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When it comes to plates, one size definitely does not fit all. Take serving plates. Sometimes you need small side dishes to hold additions for a meal (like chopped cilantro, slices of lemon, or spices), other times you need a massive ceramic serving platter to hold an entire roast or turkey (like at Thanksgiving). Having only a few plates that are somewhere around 9 inches wide just won’t do, particularly if you enjoy entertaining.

A customer emailed the other day asking what my largest serving dishes are, so here’s a quick roundup of the biggest and the smallest plates in the Emilia Ceramics collection (as well as some ideas about how to use them).

The longest plate

This is the pear rectangular serving platter by Tuscia d’Arte. At 22 inches long and 9.5 inches wide, it is a gorgeous decoration as a centerpiece or even more appealing holding an assortment of appetizers at a party. The other rectangular serving dishes (the Tuscan fruits plate and the peaches plate) are similar in shape, but just slightly smaller at 17.5 inches long and 9 inches wide.

The widest plate

Not quite as long as Tuscia’s serving plates, Ceramiche Bartoloni’s rooster platter is the perfect size for a turkey with its generous rectangular proportions (measuring 17 by 14 inches). This serving plate also looks fantastic hanging on the wall for a touch of Italian country charm.

Other large ceramic serving platters

The fish platter and the petal platter by Richard Esteban are both ceramic serving platters that make a bold statement, nearing 20 inches across.

Both these styles come in a variety of colors, the rustic glaze making these plates truly stand out on any table, buffet, sideboard, or as a wall decoration.

The smallest plates

Proving that even small plates can pack a major design punch, these 6.5 inch mini plates by Gorky Gonzalez are perfect as bread plates for dinner, serving dessert, or even as a soap dish.

The El Mar plate and Las Flores plate mix and match perfectly with your other blue and white serving dishes.

The even smaller plate

Speaking of soap dishes, the cheerful lemon soap dishes by Ceramiche Bartoloni also double nicely as tiny serving plates. 6 inches across, these round and square plates add flair to your condiments and other delicious additions to any meal, from jam at breakfast to chocolate shavings at dessert.

What do you use the largest and the smallest serving dishes for? Are there plates you just can’t do without? Leave a comment and let us know!

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Another May weekend, another bridal shower. This time of year it seems every weekend involves a shower, bachelorette party, or wedding celebration. Which means (for those of us not getting married), it’s the season of gift giving.

I’m not complaining — I love parties and I actually love giving gifts too. And I know someday it will be my turn and I’ll be able to register for all the juicers and waffle makers I’ve lusted over for years. But what I enjoy about giving gifts is the thought and creativity involved and more often these days, I feel uninspired when I look at a couple’s wedding registry. A metal cookie sheet or plastic cutting board does nothing to get my creative juices flowing. But that’s because I want my gift to be memorable. I want the couple to think of me when they use and enjoy it. Is that selfish? Maybe. But I’m the one giving the gift after all.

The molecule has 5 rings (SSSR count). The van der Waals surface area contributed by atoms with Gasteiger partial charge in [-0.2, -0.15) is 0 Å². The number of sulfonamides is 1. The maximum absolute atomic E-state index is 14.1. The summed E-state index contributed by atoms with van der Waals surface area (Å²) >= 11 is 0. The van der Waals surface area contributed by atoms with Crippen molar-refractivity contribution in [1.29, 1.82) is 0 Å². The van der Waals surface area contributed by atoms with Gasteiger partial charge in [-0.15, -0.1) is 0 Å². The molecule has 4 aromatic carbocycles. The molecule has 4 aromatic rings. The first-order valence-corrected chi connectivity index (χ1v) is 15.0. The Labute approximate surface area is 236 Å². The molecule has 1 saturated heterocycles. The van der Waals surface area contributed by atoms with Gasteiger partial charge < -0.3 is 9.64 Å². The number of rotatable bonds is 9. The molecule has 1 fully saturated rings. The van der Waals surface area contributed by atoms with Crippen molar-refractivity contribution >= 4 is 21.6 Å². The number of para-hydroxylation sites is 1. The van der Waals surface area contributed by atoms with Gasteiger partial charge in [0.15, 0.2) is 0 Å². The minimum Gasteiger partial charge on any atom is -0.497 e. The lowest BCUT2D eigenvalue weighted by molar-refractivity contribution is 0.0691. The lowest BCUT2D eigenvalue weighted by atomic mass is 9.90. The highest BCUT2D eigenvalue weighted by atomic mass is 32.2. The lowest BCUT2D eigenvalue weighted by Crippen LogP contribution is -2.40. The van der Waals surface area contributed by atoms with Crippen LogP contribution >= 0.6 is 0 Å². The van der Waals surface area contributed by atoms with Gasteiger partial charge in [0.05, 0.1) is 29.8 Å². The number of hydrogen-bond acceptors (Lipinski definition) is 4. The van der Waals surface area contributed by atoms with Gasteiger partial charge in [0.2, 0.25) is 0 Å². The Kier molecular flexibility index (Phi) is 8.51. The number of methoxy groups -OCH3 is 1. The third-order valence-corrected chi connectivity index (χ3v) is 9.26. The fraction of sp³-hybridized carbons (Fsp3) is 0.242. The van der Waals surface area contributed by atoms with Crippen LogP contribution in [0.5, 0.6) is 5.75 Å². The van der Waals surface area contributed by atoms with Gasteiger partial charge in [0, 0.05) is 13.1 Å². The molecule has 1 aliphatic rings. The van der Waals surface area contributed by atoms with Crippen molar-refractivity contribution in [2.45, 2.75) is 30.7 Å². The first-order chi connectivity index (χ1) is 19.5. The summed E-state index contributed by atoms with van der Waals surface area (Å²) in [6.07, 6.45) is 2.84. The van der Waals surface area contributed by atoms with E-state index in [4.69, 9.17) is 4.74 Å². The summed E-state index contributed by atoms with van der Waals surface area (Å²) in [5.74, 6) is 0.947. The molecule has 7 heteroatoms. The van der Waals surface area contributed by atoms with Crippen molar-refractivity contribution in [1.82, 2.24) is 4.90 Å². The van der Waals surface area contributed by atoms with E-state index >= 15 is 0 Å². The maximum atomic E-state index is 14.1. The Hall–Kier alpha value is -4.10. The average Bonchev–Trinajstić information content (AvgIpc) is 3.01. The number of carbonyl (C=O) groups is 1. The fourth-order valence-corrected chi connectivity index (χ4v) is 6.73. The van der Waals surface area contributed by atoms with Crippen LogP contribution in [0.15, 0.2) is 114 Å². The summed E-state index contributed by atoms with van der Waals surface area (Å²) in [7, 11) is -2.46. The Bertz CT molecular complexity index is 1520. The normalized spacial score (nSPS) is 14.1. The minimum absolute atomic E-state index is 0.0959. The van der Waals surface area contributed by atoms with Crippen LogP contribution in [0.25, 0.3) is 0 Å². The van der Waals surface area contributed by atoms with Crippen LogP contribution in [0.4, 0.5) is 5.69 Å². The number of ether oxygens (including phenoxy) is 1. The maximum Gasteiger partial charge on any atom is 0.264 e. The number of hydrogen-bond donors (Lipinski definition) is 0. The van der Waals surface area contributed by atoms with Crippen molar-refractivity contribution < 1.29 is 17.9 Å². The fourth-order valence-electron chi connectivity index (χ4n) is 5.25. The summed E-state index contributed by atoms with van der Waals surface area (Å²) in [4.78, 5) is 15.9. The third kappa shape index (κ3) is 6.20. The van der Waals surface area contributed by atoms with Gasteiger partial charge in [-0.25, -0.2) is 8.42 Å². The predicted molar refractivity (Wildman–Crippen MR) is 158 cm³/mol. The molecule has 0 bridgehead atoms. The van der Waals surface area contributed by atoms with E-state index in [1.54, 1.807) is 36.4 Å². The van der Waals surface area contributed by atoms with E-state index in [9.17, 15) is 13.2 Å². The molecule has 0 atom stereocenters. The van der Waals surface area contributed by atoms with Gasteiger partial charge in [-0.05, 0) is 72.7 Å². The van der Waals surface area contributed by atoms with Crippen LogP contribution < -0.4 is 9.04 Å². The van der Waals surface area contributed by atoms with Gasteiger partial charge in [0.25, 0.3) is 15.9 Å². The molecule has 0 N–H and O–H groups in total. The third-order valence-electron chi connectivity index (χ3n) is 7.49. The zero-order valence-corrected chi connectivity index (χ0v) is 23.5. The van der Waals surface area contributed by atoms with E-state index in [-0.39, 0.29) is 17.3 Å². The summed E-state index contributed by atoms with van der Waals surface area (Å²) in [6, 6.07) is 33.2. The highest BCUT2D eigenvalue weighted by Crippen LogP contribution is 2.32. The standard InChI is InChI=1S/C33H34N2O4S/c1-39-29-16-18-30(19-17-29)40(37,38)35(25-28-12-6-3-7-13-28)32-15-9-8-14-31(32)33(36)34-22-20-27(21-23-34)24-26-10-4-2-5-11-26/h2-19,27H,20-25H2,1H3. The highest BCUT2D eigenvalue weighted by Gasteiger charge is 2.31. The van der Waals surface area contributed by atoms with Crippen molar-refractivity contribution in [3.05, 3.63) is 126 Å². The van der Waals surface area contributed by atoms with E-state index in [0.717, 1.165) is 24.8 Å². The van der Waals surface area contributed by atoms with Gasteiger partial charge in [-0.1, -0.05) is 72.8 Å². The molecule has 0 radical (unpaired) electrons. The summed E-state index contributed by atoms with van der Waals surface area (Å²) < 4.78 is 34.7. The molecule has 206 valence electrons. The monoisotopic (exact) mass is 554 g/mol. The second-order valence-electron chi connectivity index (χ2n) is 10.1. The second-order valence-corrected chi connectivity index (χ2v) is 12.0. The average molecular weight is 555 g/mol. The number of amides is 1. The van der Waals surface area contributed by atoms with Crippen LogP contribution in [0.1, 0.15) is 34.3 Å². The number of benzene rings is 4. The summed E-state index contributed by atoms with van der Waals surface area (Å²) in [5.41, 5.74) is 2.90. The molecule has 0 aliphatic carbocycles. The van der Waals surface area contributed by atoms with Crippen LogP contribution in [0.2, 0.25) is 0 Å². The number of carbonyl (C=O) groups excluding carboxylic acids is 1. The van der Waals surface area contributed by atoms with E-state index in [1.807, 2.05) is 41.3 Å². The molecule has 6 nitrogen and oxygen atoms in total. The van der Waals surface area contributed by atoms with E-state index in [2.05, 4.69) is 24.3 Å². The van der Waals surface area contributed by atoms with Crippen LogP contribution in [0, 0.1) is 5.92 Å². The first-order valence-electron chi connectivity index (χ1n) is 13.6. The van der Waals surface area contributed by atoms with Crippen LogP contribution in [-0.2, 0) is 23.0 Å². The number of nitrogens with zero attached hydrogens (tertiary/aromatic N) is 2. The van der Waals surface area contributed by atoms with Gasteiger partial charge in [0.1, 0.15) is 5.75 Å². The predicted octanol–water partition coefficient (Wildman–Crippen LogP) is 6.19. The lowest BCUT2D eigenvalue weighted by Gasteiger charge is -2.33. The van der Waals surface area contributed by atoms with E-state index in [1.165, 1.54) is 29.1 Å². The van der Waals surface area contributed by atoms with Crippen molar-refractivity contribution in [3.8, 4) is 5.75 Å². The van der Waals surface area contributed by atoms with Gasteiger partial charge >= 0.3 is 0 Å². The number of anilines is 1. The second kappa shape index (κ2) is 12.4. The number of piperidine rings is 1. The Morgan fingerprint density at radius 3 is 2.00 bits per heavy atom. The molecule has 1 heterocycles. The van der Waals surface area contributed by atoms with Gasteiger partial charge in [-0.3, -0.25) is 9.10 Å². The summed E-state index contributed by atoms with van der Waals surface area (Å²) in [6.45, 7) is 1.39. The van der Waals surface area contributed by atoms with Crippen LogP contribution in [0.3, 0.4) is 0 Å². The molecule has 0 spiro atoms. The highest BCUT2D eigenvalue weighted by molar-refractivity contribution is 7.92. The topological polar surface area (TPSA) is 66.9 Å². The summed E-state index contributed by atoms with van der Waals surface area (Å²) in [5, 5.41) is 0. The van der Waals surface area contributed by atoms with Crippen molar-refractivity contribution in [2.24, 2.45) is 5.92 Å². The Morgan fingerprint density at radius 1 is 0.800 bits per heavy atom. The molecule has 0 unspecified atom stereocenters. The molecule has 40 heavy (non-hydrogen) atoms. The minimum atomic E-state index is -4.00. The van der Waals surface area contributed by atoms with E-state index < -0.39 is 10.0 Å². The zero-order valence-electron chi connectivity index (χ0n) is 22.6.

So what options do those of us creative (and yes, maybe selfish) gift givers have? For one thing, you can take an otherwise basic (read: boring) gift and make it personal.  The couple wants a fancy omelet pan? Compliment that with a fun breakfast cookbook and write a personal inscription inside the front cover.

Of course, since I started my company and now have hand-painted Italian, French, and Mexican ceramics at my disposal, most of my gifts are ceramic gifts. If the recipient isn’t registered with Emilia Ceramics, I spend some time looking at their registry lists at other stores. Once I have an idea of their color palette, I can assess what they might be missing or which of my pieces would accent the ones’ they’ve requested. Often I end up with one of the pieces shown below: A classic Italian pitcher for serving drinks or displaying flowers, an oval dish with matching dip bowls for appetizers, or a cake plate that makes a stunning statement even without a cake on top.

For cooks, I often give a spaghetti canister, utensil holder, or spoon rest. And wine lovers get a wine bottle holder with a special bottle from my favorite wine store, Brix26.

In my mind, these ceramic gifts accomplish all things a wedding (or shower, or engagement) present should. They are: (1) Special – which is fitting as a gift for friends that you presumably consider to be special too. (2) Creative/Original – there’s zero chance the couple will receive two identical gifts and be forced to return or re-gift your thoughtful present. (3) Memorable – when cooking spaghetti or serving appetizers from your gift there’s a good chance they will think of you and remember your thoughtfulness. (4) Meaningful – there’s an even better chance they will keep your gift forever as a reminder of their wedding and their happiness as a newly married couple. Which, all selfishness aside, is really the most important thing.

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